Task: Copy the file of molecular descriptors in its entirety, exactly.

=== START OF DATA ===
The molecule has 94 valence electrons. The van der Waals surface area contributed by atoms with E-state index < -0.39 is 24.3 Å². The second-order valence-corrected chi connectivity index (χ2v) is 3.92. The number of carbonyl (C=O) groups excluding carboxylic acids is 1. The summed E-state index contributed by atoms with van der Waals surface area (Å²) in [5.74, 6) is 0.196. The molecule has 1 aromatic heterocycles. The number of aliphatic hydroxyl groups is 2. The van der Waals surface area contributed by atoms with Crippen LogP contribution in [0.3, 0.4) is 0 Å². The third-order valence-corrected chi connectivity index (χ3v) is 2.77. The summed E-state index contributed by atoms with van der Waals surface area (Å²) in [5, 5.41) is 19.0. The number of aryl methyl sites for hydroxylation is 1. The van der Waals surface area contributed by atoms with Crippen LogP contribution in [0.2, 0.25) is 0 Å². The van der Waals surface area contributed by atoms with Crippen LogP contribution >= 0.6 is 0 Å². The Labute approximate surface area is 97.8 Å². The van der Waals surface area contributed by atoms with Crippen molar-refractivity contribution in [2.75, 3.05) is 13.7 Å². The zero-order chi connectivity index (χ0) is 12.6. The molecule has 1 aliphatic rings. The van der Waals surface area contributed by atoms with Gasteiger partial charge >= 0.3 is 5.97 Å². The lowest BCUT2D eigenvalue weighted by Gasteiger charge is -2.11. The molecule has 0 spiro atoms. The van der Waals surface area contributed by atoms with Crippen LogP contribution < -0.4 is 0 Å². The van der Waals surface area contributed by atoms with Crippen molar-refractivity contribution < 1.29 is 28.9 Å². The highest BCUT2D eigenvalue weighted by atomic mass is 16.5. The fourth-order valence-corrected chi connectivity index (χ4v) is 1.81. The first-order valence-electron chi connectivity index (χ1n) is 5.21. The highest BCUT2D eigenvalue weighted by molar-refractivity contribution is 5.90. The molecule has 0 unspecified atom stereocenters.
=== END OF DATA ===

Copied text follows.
The molecule has 94 valence electrons. The van der Waals surface area contributed by atoms with E-state index < -0.39 is 24.3 Å². The second-order valence-corrected chi connectivity index (χ2v) is 3.92. The number of carbonyl (C=O) groups excluding carboxylic acids is 1. The summed E-state index contributed by atoms with van der Waals surface area (Å²) in [5.74, 6) is 0.196. The molecule has 1 aromatic heterocycles. The number of aliphatic hydroxyl groups is 2. The van der Waals surface area contributed by atoms with Crippen LogP contribution in [0.3, 0.4) is 0 Å². The third-order valence-corrected chi connectivity index (χ3v) is 2.77. The summed E-state index contributed by atoms with van der Waals surface area (Å²) in [5, 5.41) is 19.0. The number of aryl methyl sites for hydroxylation is 1. The van der Waals surface area contributed by atoms with Crippen LogP contribution in [0.2, 0.25) is 0 Å². The van der Waals surface area contributed by atoms with Crippen LogP contribution >= 0.6 is 0 Å². The Labute approximate surface area is 97.8 Å². The van der Waals surface area contributed by atoms with Crippen molar-refractivity contribution in [2.75, 3.05) is 13.7 Å². The zero-order chi connectivity index (χ0) is 12.6. The molecule has 1 aliphatic rings. The van der Waals surface area contributed by atoms with Gasteiger partial charge >= 0.3 is 5.97 Å². The lowest BCUT2D eigenvalue weighted by Gasteiger charge is -2.11. The molecule has 0 spiro atoms. The van der Waals surface area contributed by atoms with Crippen LogP contribution < -0.4 is 0 Å². The van der Waals surface area contributed by atoms with Crippen molar-refractivity contribution < 1.29 is 28.9 Å². The highest BCUT2D eigenvalue weighted by atomic mass is 16.5. The fourth-order valence-corrected chi connectivity index (χ4v) is 1.81. The first-order valence-electron chi connectivity index (χ1n) is 5.21. The highest BCUT2D eigenvalue weighted by molar-refractivity contribution is 5.90. The molecule has 0 unspecified atom stereocenters.